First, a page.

Martin shot a two-run single up the middle to cut the lead to 4-2 and break an 0-for-18 drought, and the Rangers scored twice against the bullpen in the eighth to tie the game.
"That was honestly pretty pitiful the way I executed pitches there in the seventh," Keuchel said. "I think [plate umpire] Laz [Diaz] was kind of squeezing me, but I got to make better pitches than that. The bullpen wasn't really expecting to pitch and it all fell on me there in the seventh. It kind of shored things up and I was able to get out of it with two runs, but I wasn't making very good pitches. It could've been a lot worse than it was, so I'll take the positive on that note."
After Tony Sipp retired Martin to end the 10th on George Springer's game-saving catch in right field, the Astros' bullpen was relentless. Sam Deduno recorded two quick outs to start bottom of the 14th -- Hank Conger had given the Astros' a 6-4 lead with a two-run homer in the top of the inning -- and eventually the reliever retired Roughned Odor to strand the bases loaded for his first career save.
Pat Neshek and Joe Thatcher gave up runs in the eighth to tie the game and Chad Qualls was credited with a blown save, but Sipp, Luke Gregerson, Will Harris and Deduno combined to hold the Rangers to two hits in six scoreless innings.
"We used them in some funky orders," Astros manager A.J. Hinch said. "We called down and they were ready. There were different situations for each of them. For one of the first times you could say every one of them contributed in some way. We needed every ounce of pitching we had today."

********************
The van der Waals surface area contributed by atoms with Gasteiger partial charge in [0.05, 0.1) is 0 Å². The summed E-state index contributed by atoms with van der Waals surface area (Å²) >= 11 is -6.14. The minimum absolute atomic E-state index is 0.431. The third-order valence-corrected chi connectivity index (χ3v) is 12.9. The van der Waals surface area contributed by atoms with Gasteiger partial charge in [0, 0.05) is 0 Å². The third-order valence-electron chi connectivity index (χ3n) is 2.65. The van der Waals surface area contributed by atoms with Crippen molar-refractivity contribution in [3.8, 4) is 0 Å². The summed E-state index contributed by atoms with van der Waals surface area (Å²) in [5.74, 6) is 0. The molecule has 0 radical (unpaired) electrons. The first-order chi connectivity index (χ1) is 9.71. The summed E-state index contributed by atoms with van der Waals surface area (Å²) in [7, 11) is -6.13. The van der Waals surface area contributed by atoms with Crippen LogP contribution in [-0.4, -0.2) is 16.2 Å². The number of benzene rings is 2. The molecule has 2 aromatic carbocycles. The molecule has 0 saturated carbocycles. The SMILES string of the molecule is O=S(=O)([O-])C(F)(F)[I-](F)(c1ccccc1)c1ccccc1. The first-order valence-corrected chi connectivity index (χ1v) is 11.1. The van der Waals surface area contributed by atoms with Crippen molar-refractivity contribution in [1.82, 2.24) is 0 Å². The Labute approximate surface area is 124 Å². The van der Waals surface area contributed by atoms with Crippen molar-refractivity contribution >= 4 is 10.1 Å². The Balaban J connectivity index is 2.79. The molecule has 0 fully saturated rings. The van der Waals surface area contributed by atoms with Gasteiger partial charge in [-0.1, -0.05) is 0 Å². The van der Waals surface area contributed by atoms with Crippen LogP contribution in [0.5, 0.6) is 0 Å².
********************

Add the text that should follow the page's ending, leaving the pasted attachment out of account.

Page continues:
Harris, who got the win, threw two innings for the second day in a row. He struck out the side in the 12th before throwing a perfect 13th.
"Guys are trying to go out there and do their job every time," Harris said. "Nobody wants to give up hits or runs or walks or anything like that. So it's just good to get a win in games like that. You know it can really be deflating to play that long and be so close and end up losing. So, it just is uplifting to come out with a 'W' for sure."
Hinch used his closer, Gregerson, in the 11th to retire Elvis Andrus, Adrian Beltre and Prince Fielder instead of saving him for a possible lead later.
"The game was going pretty smooth on our end and Dallas was pitching his butt off before we ran into a snag with back-to-back two-run innings," Gregerson said. "Guys stepped up and battled and pitched hard and located well and got guys out."
Brian McTaggart is a reporter for MLB.com and writes an MLBlog, Tag's Lines. Follow @brianmctaggart on Twitter. This story was not subject to the approval of Major League Baseball or its clubs.